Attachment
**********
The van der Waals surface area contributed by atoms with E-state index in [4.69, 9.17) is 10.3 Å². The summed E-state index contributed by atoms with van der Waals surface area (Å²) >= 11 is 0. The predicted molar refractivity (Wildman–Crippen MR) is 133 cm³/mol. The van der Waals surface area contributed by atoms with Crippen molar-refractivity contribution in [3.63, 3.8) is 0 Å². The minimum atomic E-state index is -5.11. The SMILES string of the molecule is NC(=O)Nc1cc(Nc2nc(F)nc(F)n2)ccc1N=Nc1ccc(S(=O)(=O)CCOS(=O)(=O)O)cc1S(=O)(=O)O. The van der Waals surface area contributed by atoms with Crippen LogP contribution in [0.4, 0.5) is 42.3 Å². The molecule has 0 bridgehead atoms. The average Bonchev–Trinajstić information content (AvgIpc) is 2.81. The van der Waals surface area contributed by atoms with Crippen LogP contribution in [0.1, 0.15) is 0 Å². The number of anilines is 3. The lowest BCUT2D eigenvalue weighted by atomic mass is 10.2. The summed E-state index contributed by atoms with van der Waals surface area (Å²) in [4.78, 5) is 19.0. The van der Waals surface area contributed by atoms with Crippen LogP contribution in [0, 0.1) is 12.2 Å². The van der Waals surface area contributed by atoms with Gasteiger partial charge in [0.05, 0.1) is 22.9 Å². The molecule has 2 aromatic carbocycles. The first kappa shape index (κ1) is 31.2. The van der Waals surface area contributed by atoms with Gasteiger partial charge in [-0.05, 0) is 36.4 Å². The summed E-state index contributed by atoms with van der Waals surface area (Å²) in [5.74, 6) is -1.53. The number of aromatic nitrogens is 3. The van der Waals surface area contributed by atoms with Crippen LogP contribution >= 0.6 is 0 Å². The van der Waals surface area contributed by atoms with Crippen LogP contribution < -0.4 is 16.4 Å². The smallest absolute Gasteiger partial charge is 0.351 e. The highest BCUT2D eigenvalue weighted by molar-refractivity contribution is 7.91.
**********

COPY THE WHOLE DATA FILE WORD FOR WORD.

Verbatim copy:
The van der Waals surface area contributed by atoms with E-state index in [4.69, 9.17) is 10.3 Å². The summed E-state index contributed by atoms with van der Waals surface area (Å²) >= 11 is 0. The predicted molar refractivity (Wildman–Crippen MR) is 133 cm³/mol. The van der Waals surface area contributed by atoms with Crippen molar-refractivity contribution in [3.63, 3.8) is 0 Å². The minimum atomic E-state index is -5.11. The SMILES string of the molecule is NC(=O)Nc1cc(Nc2nc(F)nc(F)n2)ccc1N=Nc1ccc(S(=O)(=O)CCOS(=O)(=O)O)cc1S(=O)(=O)O. The van der Waals surface area contributed by atoms with Crippen LogP contribution in [0.4, 0.5) is 42.3 Å². The molecule has 0 bridgehead atoms. The average Bonchev–Trinajstić information content (AvgIpc) is 2.81. The van der Waals surface area contributed by atoms with Crippen LogP contribution in [0.1, 0.15) is 0 Å². The number of anilines is 3. The lowest BCUT2D eigenvalue weighted by atomic mass is 10.2. The summed E-state index contributed by atoms with van der Waals surface area (Å²) in [4.78, 5) is 19.0. The van der Waals surface area contributed by atoms with Crippen LogP contribution in [0, 0.1) is 12.2 Å². The van der Waals surface area contributed by atoms with Gasteiger partial charge in [0.05, 0.1) is 22.9 Å². The molecule has 2 aromatic carbocycles. The first kappa shape index (κ1) is 31.2. The van der Waals surface area contributed by atoms with Gasteiger partial charge in [-0.05, 0) is 36.4 Å². The summed E-state index contributed by atoms with van der Waals surface area (Å²) in [5.74, 6) is -1.53. The number of aromatic nitrogens is 3. The van der Waals surface area contributed by atoms with Crippen LogP contribution >= 0.6 is 0 Å². The van der Waals surface area contributed by atoms with Crippen LogP contribution < -0.4 is 16.4 Å². The smallest absolute Gasteiger partial charge is 0.351 e. The highest BCUT2D eigenvalue weighted by molar-refractivity contribution is 7.91.